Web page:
Wednesday 11 January 2012

New president takes office

Described as a ‘true Earth scientist’, Lord Ernest Ronald Oxburgh, Fellow of The Royal Society and former Chairman of the House of Lords (British Upper House of Parliament) Science and Technology Select Committee, is the new President of the Institute of Measurement and Control from January 2012.

Lord Oxburgh, President InstMC (Pic Guardian)
Lord Oxburgh, or ‘Ron’ as he likes to be called, is widely recognised as being one of the Britain’s most influential scientists. He was knighted (KBE) in 1992 for services to science and was made a life peer (crossbench = non-party) as Baron Oxburgh of Liverpool in the Queen’s birthday honours of 1999. He served for four years as Chairman of the House of Lords Select Committee on Science and Technology until retiring in 2005 but remains involved as a co-opted member. He is an Honorary Fellow of the Royal Academy of Engineering and a Foreign Member of the US and Australian Academies of Science. He was President of Queens’ College, Cambridge from 1982 to 1989, Chief Scientific Adviser to the Ministry of Defence from 1987 to 1993 and Rector of Imperial College, London, from 1993 to 2001.

Born in Liverpool in 1934, Ron attended a school which was devoted to the Classics which, under pressure, he pursued for a while. However, he always held a passionate interest in how things worked and followed his desire to become a scientist by switching to geology in which he graduated at the University of Oxford in 1957 before heading for Princeton University in the US to research for his PhD. He has since become an eminent geologist and geophysicist who has taught at the Universities of Oxford and Cambridge and has been a visiting professor at Stanford University, the California Institute of Technology and Cornell University.

Public advocate
His main laboratory is undoubtedly ‘the great outdoors.’ His passion for the environment, climate change and energy resources has earned him widespread recognition as a public advocate in both academia and the business world in addressing the need to reduce carbon dioxide emissions and develop alternative energy sources. When he was Professor of Mineralogy and Petrology at Cambridge he was famous for uniting the previously warring factions of mineralogists, geophysicists and geologists to create and head up what was to become one of the most powerful Earth Sciences departments in the world. During conferment of his honorary degree of Doctor of Science at the University of Leeds in 2009, Ron was described as being “a true Earth scientist” citing his championing the need for multi-national companies to recognise their social responsibilities. His focus on the impact of science on society and his active engagement in debates on climate change, radioactive waste disposal, water resources, global development and green energy were of particular note.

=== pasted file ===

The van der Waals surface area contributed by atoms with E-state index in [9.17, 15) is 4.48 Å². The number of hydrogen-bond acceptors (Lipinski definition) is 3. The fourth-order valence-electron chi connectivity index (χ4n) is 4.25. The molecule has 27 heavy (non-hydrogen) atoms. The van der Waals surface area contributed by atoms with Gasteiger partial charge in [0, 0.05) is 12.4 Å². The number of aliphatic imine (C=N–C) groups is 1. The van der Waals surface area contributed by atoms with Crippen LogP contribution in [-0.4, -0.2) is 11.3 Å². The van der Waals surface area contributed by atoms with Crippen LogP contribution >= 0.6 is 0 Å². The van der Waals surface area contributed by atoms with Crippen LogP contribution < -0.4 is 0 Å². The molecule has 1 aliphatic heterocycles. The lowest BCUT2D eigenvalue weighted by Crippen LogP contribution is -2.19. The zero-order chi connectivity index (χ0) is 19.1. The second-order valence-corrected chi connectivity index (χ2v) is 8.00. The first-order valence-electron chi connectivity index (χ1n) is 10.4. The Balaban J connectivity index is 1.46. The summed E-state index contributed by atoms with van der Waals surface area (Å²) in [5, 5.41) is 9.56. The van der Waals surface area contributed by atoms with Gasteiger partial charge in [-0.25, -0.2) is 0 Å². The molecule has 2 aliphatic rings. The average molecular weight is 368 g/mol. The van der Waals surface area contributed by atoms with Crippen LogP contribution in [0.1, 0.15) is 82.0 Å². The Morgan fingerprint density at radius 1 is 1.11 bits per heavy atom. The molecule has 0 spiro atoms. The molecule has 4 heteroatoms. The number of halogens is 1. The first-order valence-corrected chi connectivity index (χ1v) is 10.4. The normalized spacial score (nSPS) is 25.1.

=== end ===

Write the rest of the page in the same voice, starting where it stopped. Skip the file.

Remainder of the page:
Business Acumen
Outside the debating chamber, Lord Oxburgh has always strived to put his declarations on the environment into practice. While Chairman of Shell Transport and Trading Company plc his ‘fears for the planet’ and his call on the global community to reduce carbon dioxide emissions reflected his chairmanship of the organisation’s ‘Social Responsibilities Committee.’ As well as his prowess as a scientist, Ron’s business acumen is also much in demand, his biggest large-scale challenge being the unification of Shell Transport and Trading with Royal Dutch Petroleum. He retired from Shell in 2005 and went on in 2007 to win the prestigious Platts Global Life Time Achievement Award for outstanding achievement and vision in the global energy industry. He has worked as an adviser for several major national and multi-national business enterprises which currently include Deutsche Bank and the global management consulting firm, McKinsey & Company. He has for many years advised the Government of Singapore on energy, environment, water, science policy and higher education.

Although enjoying his ‘sequential retirement’ (“I have retired many times,” he says), Ron’s involvement in environmental issues continues apace. In the House of Lords he is involved in energy and environment legislation; he is Honorary President of Carbon Capture and Storage Association; Chairman of 2OC – a leading new generation greentech startup – and an adviser to Climate Change Capital.

Importance of measurement
As President of The InstMC, Ron intends to promote the standing of the Institute and to enhance recognition of the importance of measurement in almost every aspect of modern life. “Science depends on the ability to conduct accurate measurements, as does running a business enterprise. With modern technologies providing high-accuracy monitoring of environmental phenomena the importance of the role of measurement in environmental situations has increased enormously,” he declares.

When he is not engrossed in science Ron likes to keep fit through cycling and the outdoor sport of orienteering. Mountains and their formation continue to evoke a passionate interest and there are many tales from Ron’s field trips being shared among colleagues. For example, it is said that he danced a ‘mean polka’ with Austrian lasses in the Alps and is apparently a dab-hand at cooking spaghetti bolognese in the back of a Land Rover. Truly, a President of many talents.
Byan Richardson, InstMC Consultant

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